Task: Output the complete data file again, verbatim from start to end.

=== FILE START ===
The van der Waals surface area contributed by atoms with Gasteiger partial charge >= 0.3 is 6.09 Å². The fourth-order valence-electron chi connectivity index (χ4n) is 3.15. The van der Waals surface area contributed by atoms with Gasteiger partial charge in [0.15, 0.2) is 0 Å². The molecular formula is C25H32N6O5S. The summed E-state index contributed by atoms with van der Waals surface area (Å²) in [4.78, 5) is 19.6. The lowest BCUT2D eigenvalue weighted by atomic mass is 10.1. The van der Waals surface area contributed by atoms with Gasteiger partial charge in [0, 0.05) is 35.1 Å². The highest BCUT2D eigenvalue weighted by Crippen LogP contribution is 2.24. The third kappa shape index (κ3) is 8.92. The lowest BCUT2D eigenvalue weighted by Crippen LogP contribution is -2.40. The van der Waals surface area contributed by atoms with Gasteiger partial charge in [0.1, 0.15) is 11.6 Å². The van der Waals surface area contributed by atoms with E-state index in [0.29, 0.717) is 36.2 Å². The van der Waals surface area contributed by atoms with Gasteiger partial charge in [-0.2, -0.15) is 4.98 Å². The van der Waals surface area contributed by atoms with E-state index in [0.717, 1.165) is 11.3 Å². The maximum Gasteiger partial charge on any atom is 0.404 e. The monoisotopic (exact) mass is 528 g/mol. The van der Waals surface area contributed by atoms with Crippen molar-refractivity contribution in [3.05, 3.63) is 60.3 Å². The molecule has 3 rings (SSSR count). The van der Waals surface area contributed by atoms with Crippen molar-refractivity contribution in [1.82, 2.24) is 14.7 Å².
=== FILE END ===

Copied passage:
The van der Waals surface area contributed by atoms with Gasteiger partial charge >= 0.3 is 6.09 Å². The fourth-order valence-electron chi connectivity index (χ4n) is 3.15. The van der Waals surface area contributed by atoms with Gasteiger partial charge in [0.15, 0.2) is 0 Å². The molecular formula is C25H32N6O5S. The summed E-state index contributed by atoms with van der Waals surface area (Å²) in [4.78, 5) is 19.6. The lowest BCUT2D eigenvalue weighted by atomic mass is 10.1. The van der Waals surface area contributed by atoms with Gasteiger partial charge in [0, 0.05) is 35.1 Å². The highest BCUT2D eigenvalue weighted by Crippen LogP contribution is 2.24. The third kappa shape index (κ3) is 8.92. The lowest BCUT2D eigenvalue weighted by Crippen LogP contribution is -2.40. The van der Waals surface area contributed by atoms with Gasteiger partial charge in [0.1, 0.15) is 11.6 Å². The van der Waals surface area contributed by atoms with E-state index in [0.29, 0.717) is 36.2 Å². The van der Waals surface area contributed by atoms with Gasteiger partial charge in [-0.2, -0.15) is 4.98 Å². The van der Waals surface area contributed by atoms with E-state index in [0.717, 1.165) is 11.3 Å². The maximum Gasteiger partial charge on any atom is 0.404 e. The monoisotopic (exact) mass is 528 g/mol. The van der Waals surface area contributed by atoms with Crippen molar-refractivity contribution in [3.05, 3.63) is 60.3 Å². The molecule has 3 rings (SSSR count). The van der Waals surface area contributed by atoms with Crippen molar-refractivity contribution in [1.82, 2.24) is 14.7 Å².